Editor-in-chief Andy Hanacek reflects on the history of The National Provisioner from when he started at the magazine to the present.
Andy Hanacek: When I started on The National Provisioner in October 2005, none of this resembled anything it does today.
First of all, my Chicago White Sox had won the World Series — I know this because the championship parade was my first day on the job — at the 2005 World Wide Food Expo at McCormick Place.
Those days, I didn’t have a laptop computer, let alone wi-fi access, and I still had a personal flip phone (and no work-issued phone).
Like many editors before me, my background was journalistic, not meat-related. My contacts were handed to me by Barbara Young, who said that so-and-so would help with an interview. Barbara had tons of connections, and that Rolodex (and Barbara’s constant mentorship) was of great assistance.
In my earliest days, there were times when we felt as though we were less editors and more salespeople. There were plenty of good times and good editorial stories written, but there were also behind-the-scenes headaches, annoyances, and frankly, on my part, a lot of swallowing of journalistic pride over some of the duties expected of us editors. We made an impact on the industry and had a successful bottom line, but the type of work we sometimes had to do squashed editors’ enthusiasm to boast about even the good.
All that said, there was enough legitimate feature- and profile-writing to keep me happy and help me build my own network of connections and trusted sources.
In 2007, all that changed. Shortly after we were acquired by BNP Media, we decided a major change was necessary to make The National Provisioner the great editorial powerhouse it was once again.
At that time, we wrote our current editorial policy, and officially became a reader-driven, editorially unbiased source of information for processors. Don’t be fooled — while it was a relief to finally restore journalistic integrity to the magazine, I felt as though I was jumping out of an airplane, unsure if there was a parachute on my back.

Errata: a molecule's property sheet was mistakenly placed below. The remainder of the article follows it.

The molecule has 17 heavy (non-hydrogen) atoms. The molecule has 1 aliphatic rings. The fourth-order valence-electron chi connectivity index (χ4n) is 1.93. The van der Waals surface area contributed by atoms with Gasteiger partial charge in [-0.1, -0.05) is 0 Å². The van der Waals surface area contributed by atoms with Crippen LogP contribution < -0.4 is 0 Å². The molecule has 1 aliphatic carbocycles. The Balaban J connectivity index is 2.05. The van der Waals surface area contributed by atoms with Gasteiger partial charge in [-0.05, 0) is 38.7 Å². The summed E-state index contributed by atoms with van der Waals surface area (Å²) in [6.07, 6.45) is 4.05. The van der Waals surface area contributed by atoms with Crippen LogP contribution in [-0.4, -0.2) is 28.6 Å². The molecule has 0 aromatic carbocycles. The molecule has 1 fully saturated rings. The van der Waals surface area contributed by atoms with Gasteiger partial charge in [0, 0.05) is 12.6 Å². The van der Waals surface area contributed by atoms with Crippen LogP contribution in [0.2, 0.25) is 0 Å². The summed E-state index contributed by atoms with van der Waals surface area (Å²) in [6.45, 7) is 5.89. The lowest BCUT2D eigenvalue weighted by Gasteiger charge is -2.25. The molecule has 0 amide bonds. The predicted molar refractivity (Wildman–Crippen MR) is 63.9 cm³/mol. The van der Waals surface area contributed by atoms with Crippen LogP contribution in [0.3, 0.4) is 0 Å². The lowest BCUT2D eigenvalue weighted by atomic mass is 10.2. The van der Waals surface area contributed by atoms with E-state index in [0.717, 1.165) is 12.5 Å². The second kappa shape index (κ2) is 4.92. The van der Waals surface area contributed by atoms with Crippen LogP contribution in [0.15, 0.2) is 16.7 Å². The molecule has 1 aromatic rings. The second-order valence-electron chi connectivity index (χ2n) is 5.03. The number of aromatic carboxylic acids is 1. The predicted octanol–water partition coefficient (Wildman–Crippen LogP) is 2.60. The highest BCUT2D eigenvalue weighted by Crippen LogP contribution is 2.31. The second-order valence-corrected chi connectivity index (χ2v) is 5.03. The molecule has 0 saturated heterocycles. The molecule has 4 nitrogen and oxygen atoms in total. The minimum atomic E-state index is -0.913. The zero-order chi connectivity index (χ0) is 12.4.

Fortunately, there was — and it came from you, our friends and readers. We reached out to processors, academics, market researchers and consultants, opening our pages up to those who were experts in their field and could help us educate and inform readers best. We put together an Editorial Board, which contributed articles on a quarterly basis and still writes and advises regularly.
At the risk of leaving someone off, I will say this: Without industry friends such as Lynn Knipe, Gary McMurray, John Johnson, Steve Valesko and others who stepped up big-time in those earlier days — and Drew Lorenz, Suzanne Strassburger, Kurt Vogel, Phil Bass, Dan Emery and others today — I doubt I would have survived the immense stress that had been placed on Sam and I. I thank each of them every time I can for sharing their expertise to make the industry better and help NP publish high-quality information each month.
I’ve experienced more change in my 11 years on the magazine than most people go through in their entire careers, but I’ve learned something from each and every one of the bosses I’ve had and people with whom I’ve worked. Some, of course, more than others. I would be remiss to not thank Ned Bardic for putting me in this position and keeping things constantly moving, and Scott Seltz for the quantum leap he put the magazine through in terms of self-marketing and using common sense to grow the magazine. Chris Luke, our current publisher, has us on that same trajectory. All of them should be thanked for their respect for the experience Sam and I brought to the table.
As for the industry itself — many of you know that I came from Pro Football Weekly magazine by way of our sister publication, Snack Food & Wholesale Bakery. Many times, I’m asked how much more I must have loved that football job over this one, and the answer is always the same.
I’m not a meat scientist; I’m not from a ranching/farming family; I had to learn about the industry from scratch through plant visits, conferences and conversations. At Pro Football Weekly, I immersed myself in football and learned plenty, but I never felt as though my words did anything meaningful.
You have accepted me as part of the greater meat-industry family and taught me more than I ever believed I could have learned. I’m still learning every day, and I’m so happy that I have the ability to give something back — through my words and information — to improve, educate and even entertain everyone, from producers and processors on down to consumers.
I can never thank you enough for your support and friendship.
Now, on to the future.